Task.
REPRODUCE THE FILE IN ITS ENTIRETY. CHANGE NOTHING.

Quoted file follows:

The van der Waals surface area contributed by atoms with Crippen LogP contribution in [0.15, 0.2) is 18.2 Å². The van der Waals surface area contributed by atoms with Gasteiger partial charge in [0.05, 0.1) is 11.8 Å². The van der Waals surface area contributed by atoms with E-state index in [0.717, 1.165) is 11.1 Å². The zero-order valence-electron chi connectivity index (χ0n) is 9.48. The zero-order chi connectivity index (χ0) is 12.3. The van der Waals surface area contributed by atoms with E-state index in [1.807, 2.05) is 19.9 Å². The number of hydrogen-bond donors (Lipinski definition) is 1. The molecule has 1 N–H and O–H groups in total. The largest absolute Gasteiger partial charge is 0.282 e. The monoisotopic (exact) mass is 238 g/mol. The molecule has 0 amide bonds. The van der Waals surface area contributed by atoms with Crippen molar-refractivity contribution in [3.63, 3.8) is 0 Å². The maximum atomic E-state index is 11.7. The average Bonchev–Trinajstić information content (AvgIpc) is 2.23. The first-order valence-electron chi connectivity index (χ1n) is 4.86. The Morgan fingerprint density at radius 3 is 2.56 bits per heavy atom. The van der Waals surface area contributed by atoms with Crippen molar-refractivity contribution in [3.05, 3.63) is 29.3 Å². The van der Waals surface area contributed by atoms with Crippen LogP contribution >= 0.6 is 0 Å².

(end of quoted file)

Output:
The van der Waals surface area contributed by atoms with Crippen LogP contribution in [0.15, 0.2) is 18.2 Å². The van der Waals surface area contributed by atoms with Gasteiger partial charge in [0.05, 0.1) is 11.8 Å². The van der Waals surface area contributed by atoms with E-state index in [0.717, 1.165) is 11.1 Å². The zero-order valence-electron chi connectivity index (χ0n) is 9.48. The zero-order chi connectivity index (χ0) is 12.3. The van der Waals surface area contributed by atoms with E-state index in [1.807, 2.05) is 19.9 Å². The number of hydrogen-bond donors (Lipinski definition) is 1. The molecule has 1 N–H and O–H groups in total. The largest absolute Gasteiger partial charge is 0.282 e. The monoisotopic (exact) mass is 238 g/mol. The molecule has 0 amide bonds. The van der Waals surface area contributed by atoms with Crippen molar-refractivity contribution in [3.63, 3.8) is 0 Å². The maximum atomic E-state index is 11.7. The average Bonchev–Trinajstić information content (AvgIpc) is 2.23. The first-order valence-electron chi connectivity index (χ1n) is 4.86. The Morgan fingerprint density at radius 3 is 2.56 bits per heavy atom. The van der Waals surface area contributed by atoms with Crippen molar-refractivity contribution in [3.05, 3.63) is 29.3 Å². The van der Waals surface area contributed by atoms with Crippen LogP contribution >= 0.6 is 0 Å².